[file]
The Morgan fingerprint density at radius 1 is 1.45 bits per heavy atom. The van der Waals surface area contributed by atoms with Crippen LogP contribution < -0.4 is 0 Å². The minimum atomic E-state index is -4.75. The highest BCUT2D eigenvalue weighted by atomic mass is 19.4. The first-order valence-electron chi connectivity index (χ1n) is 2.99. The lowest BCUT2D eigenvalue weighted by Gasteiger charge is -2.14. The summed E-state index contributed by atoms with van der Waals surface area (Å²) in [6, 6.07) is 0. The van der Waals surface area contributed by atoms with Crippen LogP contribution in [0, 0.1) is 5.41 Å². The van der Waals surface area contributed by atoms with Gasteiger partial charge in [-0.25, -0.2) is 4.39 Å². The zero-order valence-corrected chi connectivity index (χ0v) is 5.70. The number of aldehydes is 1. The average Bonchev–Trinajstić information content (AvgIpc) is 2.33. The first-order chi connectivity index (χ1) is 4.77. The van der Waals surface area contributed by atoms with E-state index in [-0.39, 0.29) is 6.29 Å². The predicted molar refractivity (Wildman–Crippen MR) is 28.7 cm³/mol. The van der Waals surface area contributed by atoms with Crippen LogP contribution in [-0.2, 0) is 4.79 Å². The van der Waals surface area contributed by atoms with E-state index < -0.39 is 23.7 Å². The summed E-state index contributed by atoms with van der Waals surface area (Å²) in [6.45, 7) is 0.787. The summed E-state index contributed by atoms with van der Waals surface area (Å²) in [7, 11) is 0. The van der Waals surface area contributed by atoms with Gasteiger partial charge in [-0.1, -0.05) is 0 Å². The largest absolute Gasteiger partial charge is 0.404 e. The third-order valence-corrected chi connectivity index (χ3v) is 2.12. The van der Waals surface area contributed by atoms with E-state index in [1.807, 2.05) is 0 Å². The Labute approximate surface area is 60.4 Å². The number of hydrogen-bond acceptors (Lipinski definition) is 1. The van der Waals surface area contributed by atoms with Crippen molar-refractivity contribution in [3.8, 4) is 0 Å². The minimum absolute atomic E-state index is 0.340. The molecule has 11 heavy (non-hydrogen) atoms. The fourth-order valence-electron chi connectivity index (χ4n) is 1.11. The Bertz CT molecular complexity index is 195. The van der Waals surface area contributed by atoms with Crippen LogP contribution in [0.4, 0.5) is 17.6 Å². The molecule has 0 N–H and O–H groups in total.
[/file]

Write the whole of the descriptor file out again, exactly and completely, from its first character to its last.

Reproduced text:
The Morgan fingerprint density at radius 1 is 1.45 bits per heavy atom. The van der Waals surface area contributed by atoms with Crippen LogP contribution < -0.4 is 0 Å². The minimum atomic E-state index is -4.75. The highest BCUT2D eigenvalue weighted by atomic mass is 19.4. The first-order valence-electron chi connectivity index (χ1n) is 2.99. The lowest BCUT2D eigenvalue weighted by Gasteiger charge is -2.14. The summed E-state index contributed by atoms with van der Waals surface area (Å²) in [6, 6.07) is 0. The van der Waals surface area contributed by atoms with Crippen LogP contribution in [0, 0.1) is 5.41 Å². The van der Waals surface area contributed by atoms with Gasteiger partial charge in [-0.25, -0.2) is 4.39 Å². The zero-order valence-corrected chi connectivity index (χ0v) is 5.70. The number of aldehydes is 1. The average Bonchev–Trinajstić information content (AvgIpc) is 2.33. The first-order chi connectivity index (χ1) is 4.77. The van der Waals surface area contributed by atoms with E-state index in [-0.39, 0.29) is 6.29 Å². The predicted molar refractivity (Wildman–Crippen MR) is 28.7 cm³/mol. The van der Waals surface area contributed by atoms with Crippen LogP contribution in [-0.2, 0) is 4.79 Å². The van der Waals surface area contributed by atoms with E-state index < -0.39 is 23.7 Å². The summed E-state index contributed by atoms with van der Waals surface area (Å²) in [6.45, 7) is 0.787. The summed E-state index contributed by atoms with van der Waals surface area (Å²) in [7, 11) is 0. The van der Waals surface area contributed by atoms with Gasteiger partial charge in [-0.1, -0.05) is 0 Å². The largest absolute Gasteiger partial charge is 0.404 e. The third-order valence-corrected chi connectivity index (χ3v) is 2.12. The van der Waals surface area contributed by atoms with E-state index in [1.807, 2.05) is 0 Å². The Labute approximate surface area is 60.4 Å². The number of hydrogen-bond acceptors (Lipinski definition) is 1. The van der Waals surface area contributed by atoms with Crippen molar-refractivity contribution in [3.8, 4) is 0 Å². The minimum absolute atomic E-state index is 0.340. The molecule has 11 heavy (non-hydrogen) atoms. The fourth-order valence-electron chi connectivity index (χ4n) is 1.11. The Bertz CT molecular complexity index is 195. The van der Waals surface area contributed by atoms with Crippen LogP contribution in [0.4, 0.5) is 17.6 Å². The molecule has 0 N–H and O–H groups in total.